U.S. Citizens: The First Line of Defense
Following the terrorist attacks of 11 September 2001, the U.S. government made numerous political, economic, and structural changes to provide greater protection for the nation as a whole. Among the most important of those changes were the actions taken to: (a) establish the new U.S. Department of Homeland Security (DHS) – and that department’s Transportation Security Administration (TSA); and (b) reorganize the Federal Bureau of Investigation (FBI) as part of a broader program to better protect the U.S. homeland from additional and possibly even more damaging attacks in the foreseeable future.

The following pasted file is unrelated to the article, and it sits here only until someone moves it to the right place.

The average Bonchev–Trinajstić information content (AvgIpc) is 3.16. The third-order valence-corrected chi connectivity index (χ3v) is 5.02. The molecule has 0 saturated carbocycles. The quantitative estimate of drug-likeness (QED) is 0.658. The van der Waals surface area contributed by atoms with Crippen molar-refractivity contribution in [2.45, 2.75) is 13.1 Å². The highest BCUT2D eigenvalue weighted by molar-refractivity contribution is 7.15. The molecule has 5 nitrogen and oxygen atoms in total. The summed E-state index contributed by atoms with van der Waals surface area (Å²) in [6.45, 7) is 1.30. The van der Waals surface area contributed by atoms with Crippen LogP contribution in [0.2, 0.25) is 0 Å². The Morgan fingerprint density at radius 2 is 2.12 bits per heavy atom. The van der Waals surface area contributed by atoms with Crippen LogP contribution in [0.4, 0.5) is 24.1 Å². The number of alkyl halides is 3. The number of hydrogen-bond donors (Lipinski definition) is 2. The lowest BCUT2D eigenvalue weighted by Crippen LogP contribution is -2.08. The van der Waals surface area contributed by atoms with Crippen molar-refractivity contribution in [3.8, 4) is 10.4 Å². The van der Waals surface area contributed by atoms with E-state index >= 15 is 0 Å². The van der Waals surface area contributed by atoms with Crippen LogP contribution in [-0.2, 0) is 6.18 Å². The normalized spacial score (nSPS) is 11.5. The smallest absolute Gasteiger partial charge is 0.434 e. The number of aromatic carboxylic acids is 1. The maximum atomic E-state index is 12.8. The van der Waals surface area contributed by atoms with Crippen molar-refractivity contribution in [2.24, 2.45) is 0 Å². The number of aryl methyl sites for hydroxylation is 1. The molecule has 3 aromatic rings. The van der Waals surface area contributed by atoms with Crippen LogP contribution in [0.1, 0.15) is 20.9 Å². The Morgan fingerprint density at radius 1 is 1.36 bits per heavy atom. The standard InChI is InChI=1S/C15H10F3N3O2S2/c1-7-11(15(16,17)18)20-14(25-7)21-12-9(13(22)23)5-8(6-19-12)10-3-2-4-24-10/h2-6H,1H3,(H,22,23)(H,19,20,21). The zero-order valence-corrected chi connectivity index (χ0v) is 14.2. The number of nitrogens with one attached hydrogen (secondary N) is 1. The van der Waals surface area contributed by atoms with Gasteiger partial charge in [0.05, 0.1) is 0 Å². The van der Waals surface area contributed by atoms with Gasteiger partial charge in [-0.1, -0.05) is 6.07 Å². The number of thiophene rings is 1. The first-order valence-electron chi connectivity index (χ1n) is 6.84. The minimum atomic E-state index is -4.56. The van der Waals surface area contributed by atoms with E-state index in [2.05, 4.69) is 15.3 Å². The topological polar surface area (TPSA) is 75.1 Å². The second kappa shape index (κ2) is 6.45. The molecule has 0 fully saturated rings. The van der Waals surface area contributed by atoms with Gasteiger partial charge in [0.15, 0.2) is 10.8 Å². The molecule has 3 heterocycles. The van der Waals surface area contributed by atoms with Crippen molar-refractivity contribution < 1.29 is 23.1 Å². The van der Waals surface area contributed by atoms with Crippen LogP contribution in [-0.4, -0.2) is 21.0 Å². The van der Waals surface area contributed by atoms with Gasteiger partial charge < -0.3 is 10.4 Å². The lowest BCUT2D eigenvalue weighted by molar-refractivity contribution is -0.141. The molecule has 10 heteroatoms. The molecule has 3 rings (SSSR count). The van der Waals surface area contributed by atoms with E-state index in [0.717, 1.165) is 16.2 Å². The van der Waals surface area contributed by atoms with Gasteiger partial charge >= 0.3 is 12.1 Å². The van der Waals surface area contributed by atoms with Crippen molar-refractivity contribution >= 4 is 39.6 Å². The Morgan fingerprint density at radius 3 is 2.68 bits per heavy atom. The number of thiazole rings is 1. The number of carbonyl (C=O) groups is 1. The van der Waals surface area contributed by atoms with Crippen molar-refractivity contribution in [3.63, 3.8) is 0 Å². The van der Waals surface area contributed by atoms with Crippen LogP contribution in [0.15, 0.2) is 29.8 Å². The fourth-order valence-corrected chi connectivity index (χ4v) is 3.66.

Of almost equal importance is the fact that billions of dollars allocated by Congress have been invested in interoperable communications, alternate care facilities, and fusion centers. In addition, state and local police departments across the nation have created their own homeland security departments to combat terrorism within their communities. Obviously, considerable progress has been made, but all of those actions combined and billions of dollars spent still may not be enough.
The full article by CHHS Senior Policy Analyst Vernon Heron and CHHS Senior Law & Policy Analyst Michael Vesely appeared in the July edition of the Domestic Preparedness Online Journal. For the full text click here.